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Friday, October 5, 2012

Bad Religion: Back To The Known


1) Yesterday; 2) Frogger; 3) Bad Religion; 4) Along The Way; 5) New Leaf.

I do not normally review brief EPs — as important as the format used to be for most of the «un­derground» artists with no opportunity for / an aversion to serious record contracts, it usually pro­vides very limited grounds for a full-fledged review. But every now and then there are vital ex­ceptions. This particular release, for instance, although it clocks in at a measly ten minutes (alle­gedly, Side A of the EP was left mirror-blank for obscure artistic purposes), is one of the most important albums in the Bad Religion catalog — and besides, isn't ten minutes sort of the ideal format for a self-respecting hardcore artist?

Basically, it is a bit odd to be reviewing Into The Unknown without saying a few words on its quintessential antipode — Back To The Known, released a year later and firmly returning Bad Religion to its feet on familiar territory. Not only that, though: «back to the known» it may be, but the songs do not sound much like the ones on Hell. In fact, they are seriously better.

First of all, they got themselves a cleaner production style. All the guitars now sound like they be­long on a major label speed metal album rather than on some lousy bedroom tape. Does that com­promise the spirit? Hardly — because everything else, the speed, the riffage, the lyrics, the vocal aggression all remain at the same level; should we blame the recording engineer for a simple hu­man wish to capture more of the frequencies and cut down on the noise levels? Second, all of the tunes have clearly been designed as «melodic songs» rather than «punkish rants» — not only do they try to make the riffs more distinctive, but Graffin actually tries to sing, including attempts to sing poppy hooks, some (most? all?) of which actually work. No limits to miracles!

In addition, there have been important lineup modifications: in particular, Circle Jerks guitarist Greg Hetson re­pla­ces Gurewitz as the new-look band's chief guitarist (although Brett is still credited as the album's co-producer), and new bass player Tim Gallegos replaces Paul Dedona. Not sure just how much of an influence these particular shifts had on the overall sound, though, so let us just turn to the actual songs.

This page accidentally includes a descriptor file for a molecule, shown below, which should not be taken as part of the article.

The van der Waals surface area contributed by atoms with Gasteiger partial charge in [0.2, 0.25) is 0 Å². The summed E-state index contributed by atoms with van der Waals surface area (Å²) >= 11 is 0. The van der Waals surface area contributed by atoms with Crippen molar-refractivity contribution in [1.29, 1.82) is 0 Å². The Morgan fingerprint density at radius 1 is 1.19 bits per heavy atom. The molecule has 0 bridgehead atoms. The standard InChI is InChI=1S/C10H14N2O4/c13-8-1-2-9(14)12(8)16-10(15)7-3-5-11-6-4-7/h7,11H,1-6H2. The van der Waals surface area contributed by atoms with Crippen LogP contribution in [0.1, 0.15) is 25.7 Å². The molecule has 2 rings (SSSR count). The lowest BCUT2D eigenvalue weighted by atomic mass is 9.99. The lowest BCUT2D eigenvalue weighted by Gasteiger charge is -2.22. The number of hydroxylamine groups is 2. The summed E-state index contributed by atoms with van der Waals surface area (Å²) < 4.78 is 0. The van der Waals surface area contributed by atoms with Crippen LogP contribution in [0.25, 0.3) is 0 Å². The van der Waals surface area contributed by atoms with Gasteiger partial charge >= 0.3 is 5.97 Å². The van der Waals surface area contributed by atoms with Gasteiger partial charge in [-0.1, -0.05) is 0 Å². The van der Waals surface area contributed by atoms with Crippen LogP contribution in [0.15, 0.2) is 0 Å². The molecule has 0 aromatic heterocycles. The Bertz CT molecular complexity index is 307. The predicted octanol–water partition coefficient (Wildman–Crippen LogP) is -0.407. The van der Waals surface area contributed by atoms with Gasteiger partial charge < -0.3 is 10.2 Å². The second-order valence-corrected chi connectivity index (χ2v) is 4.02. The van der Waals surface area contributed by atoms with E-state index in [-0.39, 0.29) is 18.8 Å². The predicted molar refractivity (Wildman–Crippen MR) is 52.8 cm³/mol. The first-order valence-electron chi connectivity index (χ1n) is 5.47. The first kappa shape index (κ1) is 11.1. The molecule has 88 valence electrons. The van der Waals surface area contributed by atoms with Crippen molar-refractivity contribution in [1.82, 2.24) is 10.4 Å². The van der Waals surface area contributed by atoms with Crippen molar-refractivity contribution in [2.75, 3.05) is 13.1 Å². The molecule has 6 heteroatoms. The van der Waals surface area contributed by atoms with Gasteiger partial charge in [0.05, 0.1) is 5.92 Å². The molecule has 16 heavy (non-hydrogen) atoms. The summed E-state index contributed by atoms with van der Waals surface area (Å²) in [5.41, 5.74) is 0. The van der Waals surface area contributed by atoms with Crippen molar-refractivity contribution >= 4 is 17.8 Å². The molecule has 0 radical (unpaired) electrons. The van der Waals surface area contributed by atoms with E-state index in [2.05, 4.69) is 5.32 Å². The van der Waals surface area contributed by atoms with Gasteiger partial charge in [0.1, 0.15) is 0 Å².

ʽYesterdayʼ, far from being a hardcore deconstruction of Paul McCartney, could have easily been written by the likes of The Easybeats two decades earlier — but it wouldn't have kicked so much ass without this raging bull of a guitar sound, nor would it be allowed to contain the classic line "kiss your ass goodbye with a shadow dream of yesterday". ʽFroggerʼ inserts a fun lyrical and mu­sical reference to the 1981 arcade game as a one-minute metaphor for life in general. The title track is a «cleaner» remake of the band's anthem, originally released on their first EP (Bad Reli­gion) in 1981 — and I think it improves on the early take, due to a clever use of the stop-and-start technique and somewhat more restrained (and hence, more subtly dangerous) vocals.

ʽAlong The Wayʼ slows down the tempo for a «hard-folk» anthemic march, spiced up with a healthy dose of wah-wah blabber and a less healthy dose of moralizing, including Tommy, of all things, as its point of reference ("Like Tommy, you are free, and you will not follow me"). Finally, ʽNew Leafʼ goes as far as to feature some wannabe-melodic backup vocals (and a barely audible guitar solo to wrap things up). Neither of these two songs is a real smasher like the title track or ʽYesterdayʼ, but they do inject a nice shot of diversity.

Not all the fans loved this — most were pleased to see the band drop its heretical «progressive» attitudes, but many would have loved to see them really get back to the actual «known», that is, release a clone of Hell: these five songs, in contrast, were seen as too «tidy» and poppy. But, like I said, the whole thing still sounds completely authentic and credible, and it takes talent and hard work to make a «clean hardcore» record, kicking your ass in not just a brutal, but a subtly brutal manner. I wouldn't hesitate to count this among their very best offerings, and a thumbs up is firmly gua­ranteed.

1 comment:

  1. No matter how punk or hardcore you are, craftsmanship counts. Good stuff indeed.